In traditional sub-Saharan African societies, the spirit world had an established specific and formal relationship with living members of that group. While we in Western societies segregate social, political, or cultural aspects of our life experiences, in traditional African societies ancestors, deities, or natural phenomena all played a role in every part of community and individual existence.
African art was not originally made for display in galleries and museums, but for practical use and particularly for use in religious ritual or ceremonies. In Africa, nature spirits and spirit beings long dead or unborn were generally believed to affect the living for better or worse, and communication between this world and the spirit world was taken for granted.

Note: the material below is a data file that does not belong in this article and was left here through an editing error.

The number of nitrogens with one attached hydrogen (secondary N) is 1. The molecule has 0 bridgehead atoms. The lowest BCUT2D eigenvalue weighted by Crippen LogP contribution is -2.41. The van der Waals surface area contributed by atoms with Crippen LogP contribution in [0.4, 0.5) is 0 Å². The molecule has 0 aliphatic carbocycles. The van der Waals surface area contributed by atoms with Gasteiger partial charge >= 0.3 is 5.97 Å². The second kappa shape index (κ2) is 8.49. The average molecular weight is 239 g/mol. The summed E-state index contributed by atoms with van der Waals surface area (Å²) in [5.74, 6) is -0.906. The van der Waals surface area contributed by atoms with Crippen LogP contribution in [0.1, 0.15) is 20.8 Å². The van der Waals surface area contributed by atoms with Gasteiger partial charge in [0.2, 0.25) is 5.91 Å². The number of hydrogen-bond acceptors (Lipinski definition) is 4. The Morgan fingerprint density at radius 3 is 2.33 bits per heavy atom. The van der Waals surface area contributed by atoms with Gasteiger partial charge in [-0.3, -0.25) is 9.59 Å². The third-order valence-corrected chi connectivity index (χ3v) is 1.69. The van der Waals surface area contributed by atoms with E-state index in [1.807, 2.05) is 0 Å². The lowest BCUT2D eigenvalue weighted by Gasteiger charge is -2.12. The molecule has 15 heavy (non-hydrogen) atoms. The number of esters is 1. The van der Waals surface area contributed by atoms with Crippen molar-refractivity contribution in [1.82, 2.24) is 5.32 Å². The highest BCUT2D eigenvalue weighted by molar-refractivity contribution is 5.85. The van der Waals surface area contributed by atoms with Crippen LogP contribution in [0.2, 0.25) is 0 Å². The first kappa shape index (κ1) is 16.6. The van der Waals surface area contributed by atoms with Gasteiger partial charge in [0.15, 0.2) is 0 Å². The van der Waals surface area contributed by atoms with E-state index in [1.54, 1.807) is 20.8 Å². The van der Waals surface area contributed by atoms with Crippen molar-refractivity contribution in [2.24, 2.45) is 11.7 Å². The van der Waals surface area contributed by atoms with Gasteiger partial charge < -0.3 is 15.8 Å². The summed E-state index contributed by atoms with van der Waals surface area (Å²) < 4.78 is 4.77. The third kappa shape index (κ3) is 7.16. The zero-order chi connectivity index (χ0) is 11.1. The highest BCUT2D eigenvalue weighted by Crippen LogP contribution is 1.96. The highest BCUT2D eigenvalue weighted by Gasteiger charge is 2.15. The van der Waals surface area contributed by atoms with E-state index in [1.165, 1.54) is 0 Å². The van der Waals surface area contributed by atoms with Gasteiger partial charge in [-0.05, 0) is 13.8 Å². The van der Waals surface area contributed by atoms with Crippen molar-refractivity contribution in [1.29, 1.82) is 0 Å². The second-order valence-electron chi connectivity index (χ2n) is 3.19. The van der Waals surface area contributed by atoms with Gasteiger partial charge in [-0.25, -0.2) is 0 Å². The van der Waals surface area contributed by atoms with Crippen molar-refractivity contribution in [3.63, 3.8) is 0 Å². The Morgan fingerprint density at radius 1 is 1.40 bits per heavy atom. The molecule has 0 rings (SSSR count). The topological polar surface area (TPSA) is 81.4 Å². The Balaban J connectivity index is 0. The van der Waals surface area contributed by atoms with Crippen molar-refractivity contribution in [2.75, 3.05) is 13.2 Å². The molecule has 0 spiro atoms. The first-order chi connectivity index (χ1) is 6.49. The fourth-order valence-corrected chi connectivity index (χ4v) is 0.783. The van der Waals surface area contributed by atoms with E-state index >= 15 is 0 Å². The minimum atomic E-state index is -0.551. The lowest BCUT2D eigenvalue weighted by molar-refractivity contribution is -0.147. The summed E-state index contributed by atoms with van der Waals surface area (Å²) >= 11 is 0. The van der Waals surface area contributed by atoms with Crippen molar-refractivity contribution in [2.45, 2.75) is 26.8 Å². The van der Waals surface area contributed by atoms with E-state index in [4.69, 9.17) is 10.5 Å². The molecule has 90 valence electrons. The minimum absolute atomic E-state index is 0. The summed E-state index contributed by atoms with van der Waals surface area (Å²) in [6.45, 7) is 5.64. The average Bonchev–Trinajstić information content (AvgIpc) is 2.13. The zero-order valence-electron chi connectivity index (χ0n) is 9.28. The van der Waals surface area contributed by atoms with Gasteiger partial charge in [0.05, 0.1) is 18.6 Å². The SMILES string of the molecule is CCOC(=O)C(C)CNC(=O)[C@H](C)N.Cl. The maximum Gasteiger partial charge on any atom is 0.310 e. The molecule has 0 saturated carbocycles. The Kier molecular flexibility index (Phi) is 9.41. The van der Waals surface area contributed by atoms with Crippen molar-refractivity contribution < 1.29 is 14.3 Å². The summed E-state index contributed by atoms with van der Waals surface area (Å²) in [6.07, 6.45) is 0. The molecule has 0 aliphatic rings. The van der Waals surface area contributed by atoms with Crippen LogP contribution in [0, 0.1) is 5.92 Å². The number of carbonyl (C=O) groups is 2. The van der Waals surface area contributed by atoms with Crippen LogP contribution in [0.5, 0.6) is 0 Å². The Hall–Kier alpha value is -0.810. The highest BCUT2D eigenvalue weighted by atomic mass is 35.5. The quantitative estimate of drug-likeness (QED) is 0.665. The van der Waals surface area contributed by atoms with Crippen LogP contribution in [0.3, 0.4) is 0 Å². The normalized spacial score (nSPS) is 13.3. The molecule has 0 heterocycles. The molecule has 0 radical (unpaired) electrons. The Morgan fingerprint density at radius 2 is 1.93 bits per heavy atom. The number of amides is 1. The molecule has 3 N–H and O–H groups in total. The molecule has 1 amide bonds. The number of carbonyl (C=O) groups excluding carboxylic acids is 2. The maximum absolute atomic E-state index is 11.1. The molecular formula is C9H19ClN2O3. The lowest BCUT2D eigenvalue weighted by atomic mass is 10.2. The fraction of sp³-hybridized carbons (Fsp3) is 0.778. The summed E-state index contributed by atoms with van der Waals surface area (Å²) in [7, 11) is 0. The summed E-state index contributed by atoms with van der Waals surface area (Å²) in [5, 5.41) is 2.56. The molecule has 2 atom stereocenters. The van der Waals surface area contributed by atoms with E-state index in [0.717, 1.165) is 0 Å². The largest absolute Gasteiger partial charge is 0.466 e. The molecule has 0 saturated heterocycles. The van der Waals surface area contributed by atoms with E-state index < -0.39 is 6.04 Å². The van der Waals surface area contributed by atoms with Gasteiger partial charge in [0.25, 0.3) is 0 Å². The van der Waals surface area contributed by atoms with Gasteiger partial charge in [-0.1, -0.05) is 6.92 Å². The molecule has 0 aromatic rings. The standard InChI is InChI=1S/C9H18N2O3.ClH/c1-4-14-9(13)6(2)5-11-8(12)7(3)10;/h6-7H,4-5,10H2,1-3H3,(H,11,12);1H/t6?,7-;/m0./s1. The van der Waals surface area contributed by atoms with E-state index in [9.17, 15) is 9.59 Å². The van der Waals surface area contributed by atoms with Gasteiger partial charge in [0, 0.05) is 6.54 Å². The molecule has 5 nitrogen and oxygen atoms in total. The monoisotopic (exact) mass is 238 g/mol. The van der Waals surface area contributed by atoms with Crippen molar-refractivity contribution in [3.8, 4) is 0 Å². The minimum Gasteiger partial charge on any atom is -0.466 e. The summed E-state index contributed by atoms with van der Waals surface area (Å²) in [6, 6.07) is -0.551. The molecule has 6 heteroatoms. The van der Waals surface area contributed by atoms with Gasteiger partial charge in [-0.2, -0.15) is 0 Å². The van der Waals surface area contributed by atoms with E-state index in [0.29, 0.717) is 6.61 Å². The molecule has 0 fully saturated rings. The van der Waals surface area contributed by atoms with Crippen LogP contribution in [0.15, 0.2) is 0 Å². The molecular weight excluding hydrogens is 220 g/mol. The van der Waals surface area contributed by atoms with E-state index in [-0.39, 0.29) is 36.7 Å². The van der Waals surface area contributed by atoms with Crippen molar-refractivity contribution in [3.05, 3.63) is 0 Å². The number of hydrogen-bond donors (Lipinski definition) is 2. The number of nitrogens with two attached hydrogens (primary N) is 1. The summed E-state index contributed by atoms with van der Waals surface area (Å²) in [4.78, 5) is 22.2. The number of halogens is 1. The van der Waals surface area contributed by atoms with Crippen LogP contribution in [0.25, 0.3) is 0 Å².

This communication was often channeled through sculptures, masks, and other objects like those in Engaging the Spirits. These objects demonstrate the importance of maintaining successful relationships between the spirits and the living in order to ensure social prosperity and spiritual well-being.
Left to right: Yoruba Peoples (African), Mask (Efe Gelede), 20th century, wood and pigment, Montgomery Museum of Fine Arts, Gift of Dileep and Martha Mehta, 2013.17.33; Ibibio Peoples (African, Nigeria), Mask (Mami Wata), 20th century, wood mirror, and pigments, Collection of Dileep and Martha Mehta, T2020.1.4
In traditional African societies, ancestors, deities, or natural phenomena all played a role in every part of community and individual existence.
Organized by the Montgomery Museum of Fine Arts, Montgomery, Alabama.
Support for this exhibition was provided in part by a grant from the Alabama State Council on the Arts.